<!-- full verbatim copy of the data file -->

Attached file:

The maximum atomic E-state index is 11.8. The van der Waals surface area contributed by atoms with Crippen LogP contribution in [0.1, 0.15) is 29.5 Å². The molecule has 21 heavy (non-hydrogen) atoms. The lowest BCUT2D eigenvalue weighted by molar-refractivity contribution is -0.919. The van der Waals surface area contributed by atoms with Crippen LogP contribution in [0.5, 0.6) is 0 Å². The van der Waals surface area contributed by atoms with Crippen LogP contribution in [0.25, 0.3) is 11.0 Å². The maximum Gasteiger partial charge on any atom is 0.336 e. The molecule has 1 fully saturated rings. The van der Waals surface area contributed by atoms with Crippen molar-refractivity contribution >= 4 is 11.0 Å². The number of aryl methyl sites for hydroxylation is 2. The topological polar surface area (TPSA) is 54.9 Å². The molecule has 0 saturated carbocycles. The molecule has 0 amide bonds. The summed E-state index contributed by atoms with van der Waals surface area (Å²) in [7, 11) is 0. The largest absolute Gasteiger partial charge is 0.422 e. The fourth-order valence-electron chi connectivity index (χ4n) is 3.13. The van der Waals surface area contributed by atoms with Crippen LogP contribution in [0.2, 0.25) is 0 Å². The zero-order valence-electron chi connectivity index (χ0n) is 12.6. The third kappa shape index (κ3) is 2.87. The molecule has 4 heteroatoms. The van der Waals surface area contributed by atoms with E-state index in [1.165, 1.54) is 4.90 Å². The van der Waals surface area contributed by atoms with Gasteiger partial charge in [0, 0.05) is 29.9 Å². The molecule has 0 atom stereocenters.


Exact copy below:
The maximum atomic E-state index is 11.8. The van der Waals surface area contributed by atoms with Crippen LogP contribution in [0.1, 0.15) is 29.5 Å². The molecule has 21 heavy (non-hydrogen) atoms. The lowest BCUT2D eigenvalue weighted by molar-refractivity contribution is -0.919. The van der Waals surface area contributed by atoms with Crippen LogP contribution in [0.5, 0.6) is 0 Å². The van der Waals surface area contributed by atoms with Crippen LogP contribution in [0.25, 0.3) is 11.0 Å². The maximum Gasteiger partial charge on any atom is 0.336 e. The molecule has 1 fully saturated rings. The van der Waals surface area contributed by atoms with Crippen molar-refractivity contribution >= 4 is 11.0 Å². The number of aryl methyl sites for hydroxylation is 2. The topological polar surface area (TPSA) is 54.9 Å². The molecule has 0 saturated carbocycles. The molecule has 0 amide bonds. The summed E-state index contributed by atoms with van der Waals surface area (Å²) in [7, 11) is 0. The largest absolute Gasteiger partial charge is 0.422 e. The fourth-order valence-electron chi connectivity index (χ4n) is 3.13. The van der Waals surface area contributed by atoms with Crippen LogP contribution in [0.2, 0.25) is 0 Å². The zero-order valence-electron chi connectivity index (χ0n) is 12.6. The third kappa shape index (κ3) is 2.87. The molecule has 4 heteroatoms. The van der Waals surface area contributed by atoms with E-state index in [1.165, 1.54) is 4.90 Å². The van der Waals surface area contributed by atoms with Gasteiger partial charge in [0, 0.05) is 29.9 Å². The molecule has 0 atom stereocenters.